The Isle of Lewis...
Written: 17th Jan 2013 | Last Updated: 17th Jan 2013
We drive south for a day, to the Isle of Harris - the same island as Lewis, but historically separated by name, perhaps due to some musty clan difference of opinion (Lewis and Harris are the ancestral home of Highland Clan MacLeod). The most striking feature about Harris is its unbelievable ruggedness; I can only describe it thus: if God was a bit angry with Lewis, and therefore cast many rocks down upon it, he must have been very, VERY angry with Harris, because it is strewn with rocks unlike anything I have ever seen before. Even with luxuriant blooming of the heather, it looks desolate, and its isolated little towns somewhat forlorn. But there are great things to see and do - we visit beautiful St. Clement’s Church at Rodel, enjoy lunch by the ferry wharf at Leverburgh, wander through a remarkable photographic and ceramic gallery at Finsbay (Mission House Studio), and purchase lovely items of Harris Tweed while in Tarbert, their sturdy weave and of-the-land colours so warming to our souls. And the stunning white sand beaches of Harris (and also of Lewis) really do rival those anywhere.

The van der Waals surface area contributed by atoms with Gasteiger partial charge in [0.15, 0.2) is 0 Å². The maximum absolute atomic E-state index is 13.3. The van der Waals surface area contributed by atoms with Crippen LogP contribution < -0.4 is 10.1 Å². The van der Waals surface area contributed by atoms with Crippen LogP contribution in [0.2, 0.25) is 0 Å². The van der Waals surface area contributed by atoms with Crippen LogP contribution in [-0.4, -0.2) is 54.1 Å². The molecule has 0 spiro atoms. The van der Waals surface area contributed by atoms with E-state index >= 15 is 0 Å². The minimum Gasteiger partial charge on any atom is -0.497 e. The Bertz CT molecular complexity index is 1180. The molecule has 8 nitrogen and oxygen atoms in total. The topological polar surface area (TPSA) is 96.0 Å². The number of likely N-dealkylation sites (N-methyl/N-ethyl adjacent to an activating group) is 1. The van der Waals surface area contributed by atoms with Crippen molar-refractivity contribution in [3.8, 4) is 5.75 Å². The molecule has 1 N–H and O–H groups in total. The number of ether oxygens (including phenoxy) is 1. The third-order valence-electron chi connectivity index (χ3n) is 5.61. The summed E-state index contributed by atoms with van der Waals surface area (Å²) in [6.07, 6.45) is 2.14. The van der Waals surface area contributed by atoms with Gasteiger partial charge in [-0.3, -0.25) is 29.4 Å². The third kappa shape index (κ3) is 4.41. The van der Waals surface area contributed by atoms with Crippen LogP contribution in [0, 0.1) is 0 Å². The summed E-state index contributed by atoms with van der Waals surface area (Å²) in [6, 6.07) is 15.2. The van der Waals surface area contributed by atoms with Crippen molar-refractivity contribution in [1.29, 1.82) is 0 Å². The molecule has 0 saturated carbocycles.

On our last day, en route back to the ferry at Stornaway, we visit the Callanish Standing Stones, a group of individual and circling stones of considerable archaeological significance, thought to have been constructed between 2900 B.C. and 2600 B.C. The skies decide to open up on us in this sacred Celtic spot, creating an even moodier scene, and the cold, old vibrations of worship, sacrifice and death ask more questions than the silent stones can answer. We leave, moved.
After a week of exploring this amazing part of Scotland, of being immersed in the powerful idea of the Outer Hebrides, we feel excitedly, yet somewhat presumptuously, like locals - confidently striding the landscape, knowing wind, tide, bird and beast, eating what nature (and community centre) provide, watching sunrises and sunsets with tender, proprietorial eyes. Och aye, if we stayed any longer, we’d be dancing at the cèilidh!